Testing Picture-in-Picture for videos in Firefox 69 Beta and Developer Edition

Firefox has an experimental new UI feature in Firefox 69 Beta and Developer Edition – and Firefox engineers are looking for feedback on the implementation. Picture in Picture in the browser lets you pop a video out from where it’s being played into a special kind of window that’s always on top. Then you can move that window around or resize it however you need! Let us know what you think.
The post Testing Picture-in-Picture for videos in Firefox 69 Beta and Developer Edition appeared first on Mozilla Hacks – the Web developer blog.

Link: https://hacks.mozilla.org/2019/07/testing-picture-in-picture-for-videos-in-firefox-69/

Firefox 68: BigInts, Contrast Checks, and the QuantumBar

Firefox 68 is available today, sporting support for big integers, whole-page contrast checks checks for accessibility, and a completely new implementation of a core Firefox feature: the ever-awesome URL bar. Dan Callahan also reports on updated CSS scroll-snapping and other features, DOM API updates, next steps in the WebRender implementation, and more.
The post Firefox 68: BigInts, Contrast Checks, and the QuantumBar appeared first on Mozilla Hacks – the Web developer blog.

Link: https://hacks.mozilla.org/2019/07/firefox-68-bigints-contrast-checks-and-the-quantumbar/

GeckoView in 2019

Introducing the initial release of Firefox Preview (GitHub), an entire browser built from the ground up with GeckoView and Mozilla Android Components. Firefox Preview is our platform for building, testing, and delivering unique features. Though still an early preview, this is our first end-user product built completely with these new technologies. Plus, we’ll share an update on where GeckoView is going in 2019.
The post GeckoView in 2019 appeared first on Mozilla Hacks – the Web developer blog.

Link: https://hacks.mozilla.org/2019/06/geckoview-in-2019/

View Source 5 comes to Amsterdam

Mozilla’s View Source Conference is back! This year we’re in Amsterdam, September 30 – October 1, 2019—tickets are available now. We’ve shifted our focus to take a deeper look at the web platform and how it is evolving and to offer attendees access to the folks who are shaping today’s web and the web of the future.
The post View Source 5 comes to Amsterdam appeared first on Mozilla Hacks – the Web developer blog.

Link: https://hacks.mozilla.org/2019/06/view-source-5-comes-to-amsterdam/

CSS Scroll Snap Updated in Firefox 68

The CSS Scroll Snap specification gives us a way in CSS to snap between different elements in a page or scrolling component. In this post, Rachel Andrew explains how scroll snapping works, why we had a situation where browsers were running different versions of the specification, and how that’s changing.
The post CSS Scroll Snap Updated in Firefox 68 appeared first on Mozilla Hacks – the Web developer blog.

Link: https://hacks.mozilla.org/2019/06/css-scroll-snap-updated-in-firefox-68/

Indicating focus to improve accessibility

Focus indicators make the difference between day and night for people who rely on them. Focus is something that happens between the interactive elements on a page. In this post I will explain what we mean by focus, show you how focus outlines make your site easier to use for anyone who relies on the keyboard, and share examples of why it’s a best practice to never remove them.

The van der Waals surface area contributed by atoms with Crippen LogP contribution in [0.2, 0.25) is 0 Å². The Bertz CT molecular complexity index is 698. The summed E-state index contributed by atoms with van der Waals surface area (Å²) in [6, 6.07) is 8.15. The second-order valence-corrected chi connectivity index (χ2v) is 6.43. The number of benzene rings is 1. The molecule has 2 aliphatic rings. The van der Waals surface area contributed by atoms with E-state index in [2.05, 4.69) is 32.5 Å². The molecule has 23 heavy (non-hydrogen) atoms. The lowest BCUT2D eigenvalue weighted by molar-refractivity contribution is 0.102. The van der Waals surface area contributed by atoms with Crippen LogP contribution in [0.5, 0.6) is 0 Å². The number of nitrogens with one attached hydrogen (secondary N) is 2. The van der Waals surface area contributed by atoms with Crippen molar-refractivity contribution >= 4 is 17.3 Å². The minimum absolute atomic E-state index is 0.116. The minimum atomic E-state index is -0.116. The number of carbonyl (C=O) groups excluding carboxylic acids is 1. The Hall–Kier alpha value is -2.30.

The post Indicating focus to improve accessibility appeared first on Mozilla Hacks – the Web developer blog.

Link: https://hacks.mozilla.org/2019/06/indicating-focus-to-improve-accessibility/

JavaScript and evidence-based language design

In what ways can empirical evidence be used in the design of a language like JavaScript? At TC39, as stewards of the JavaScript specification, how do we answer questions about the design of JavaScript and help make it accessible to the thousands of new coders who join the industry each year? To answer this we need to experiment, and I need your help.
The post JavaScript and evidence-based language design appeared first on Mozilla Hacks – the Web developer blog.

Link: https://hacks.mozilla.org/2019/05/javascript-and-evidence-based-language-design/

Firefox brings you smooth video playback with the world’s fastest AV1 decoder

With this week’s release of Firefox 67, the new high performance royalty-free AV1 video decoder dav1d is now enabled by default on all desktop platforms (Windows, OSX and Linux) for both 32-bit and 64-bit systems. And work is in progress on rav1e, the Rust AV1 encoder.
The post Firefox brings you smooth video playback with the world’s fastest AV1 decoder appeared first on Mozilla Hacks – the Web developer blog.

Link: https://hacks.mozilla.org/2019/05/firefox-brings-you-smooth-video-playback-with-the-worlds-fastest-av1-decoder/

Firefox 67: Dark Mode CSS, WebRender, and more

Firefox 67 is now available in general release, bringing a faster and better JavaScript debugger, support for CSS prefers-color-scheme queries, and the initial debut of WebRender in stable Firefox. Dan Callahan walks through the highlights of browser, platform, and tooling features.
The post Firefox 67: Dark Mode CSS, WebRender, and more appeared first on Mozilla Hacks – the Web developer blog.

Link: https://hacks.mozilla.org/2019/05/firefox-67-dark-mode-css-webrender/

Faster smarter JavaScript debugging in Firefox DevTools

Script debugging is one of the most powerful and complex productivity features in the web developer toolbox. Done right, it empowers developers to fix bugs quickly and efficiently. The DevTools Debugger team – with help from our tireless developer community – has just landed updates that significantly improve performance and reliability.
The post Faster smarter JavaScript debugging in Firefox DevTools appeared first on Mozilla Hacks – the Web developer blog.

Link: https://hacks.mozilla.org/2019/05/faster-smarter-javascript-debugging-in-firefox/